- May 19, 2020
- Posted by: Thomas Anderson
- Category: Coronavirus
According to the National Community Pharmacists Association, 63% of local pharmacists reported customers buying surgical masks as a precaution against the Coronavirus. With such a huge demand, 96% are selling their mask faster than they can restock. Moreover, respirator masks, hand sanitizers, and gloves are also selling quickly, as reported by HME NEWS.
Beginning in the central Chinese city of Wuhan, Coronavirus now appears to be spreading to the whole of the United States, which is driving concerns for organizations around preparedness regarding their operations, their customers, and their employees. Being a significant public health threat, as said by 32% of pharmacists in the survey whereas 42% disagree, while 26% are still unsure.
Wall-to-wall news coverage of the Coronavirus is driving concern among patients, even though only a handful of cases have been reported in the U.S., compared to China. However, in such a public health emergency, HIPAA compliance is a sensitive area to deal with, including both its restrictions and its flexibility in this type of situation.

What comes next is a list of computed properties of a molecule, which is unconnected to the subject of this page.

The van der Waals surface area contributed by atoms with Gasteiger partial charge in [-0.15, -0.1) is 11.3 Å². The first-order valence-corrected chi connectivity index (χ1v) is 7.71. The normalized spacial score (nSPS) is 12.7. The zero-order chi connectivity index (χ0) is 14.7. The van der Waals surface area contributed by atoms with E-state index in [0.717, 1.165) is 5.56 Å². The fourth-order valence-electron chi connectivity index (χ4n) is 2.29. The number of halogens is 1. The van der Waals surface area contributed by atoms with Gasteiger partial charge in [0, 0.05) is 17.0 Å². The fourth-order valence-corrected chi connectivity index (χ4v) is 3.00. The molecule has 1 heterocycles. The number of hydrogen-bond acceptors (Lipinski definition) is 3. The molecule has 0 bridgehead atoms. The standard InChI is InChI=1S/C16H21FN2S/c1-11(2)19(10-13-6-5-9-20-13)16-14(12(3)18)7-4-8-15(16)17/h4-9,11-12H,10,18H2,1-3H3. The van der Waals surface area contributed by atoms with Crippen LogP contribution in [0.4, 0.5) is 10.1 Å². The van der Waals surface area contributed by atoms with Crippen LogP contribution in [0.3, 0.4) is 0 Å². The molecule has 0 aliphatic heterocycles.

In fact, the U.S. Department of Health and Human Services Office for Civil Rights (OCR) in the first week of February had published a bulletin saying how the HIPAA Privacy Rule comes into play with the Coronavirus outbreak and other public health emergencies.
Even being in a public health emergency, the requirements of HIPAA still apply. These guidelines are extremely important to adhere to, which is why it can be such a big deal for healthcare companies to provide HIPAA Training to their employees. Even though a public health emergency exists, it does not mean that covered entities can freely disclose PHI (protected health information) for other purposes. However, exceptions are there too in a public health emergency, as HIPAA permits covered entities to disclose PHI (protected health information) without a patient’s authorization in:
• Foreign government authorities (at the direction of public health authorities);
• Persons at risk;
• Family, friends, police, disaster relief organizations, etc. who are involved in the patient’s care; and
• Anyone, if it would lessen or prevent a serious and imminent threat to the health and safety of the public at large or an individual.
So are your staff or your operational extension experts is effective in the HIPAA compliance program to be the perfect destination during a public health emergency?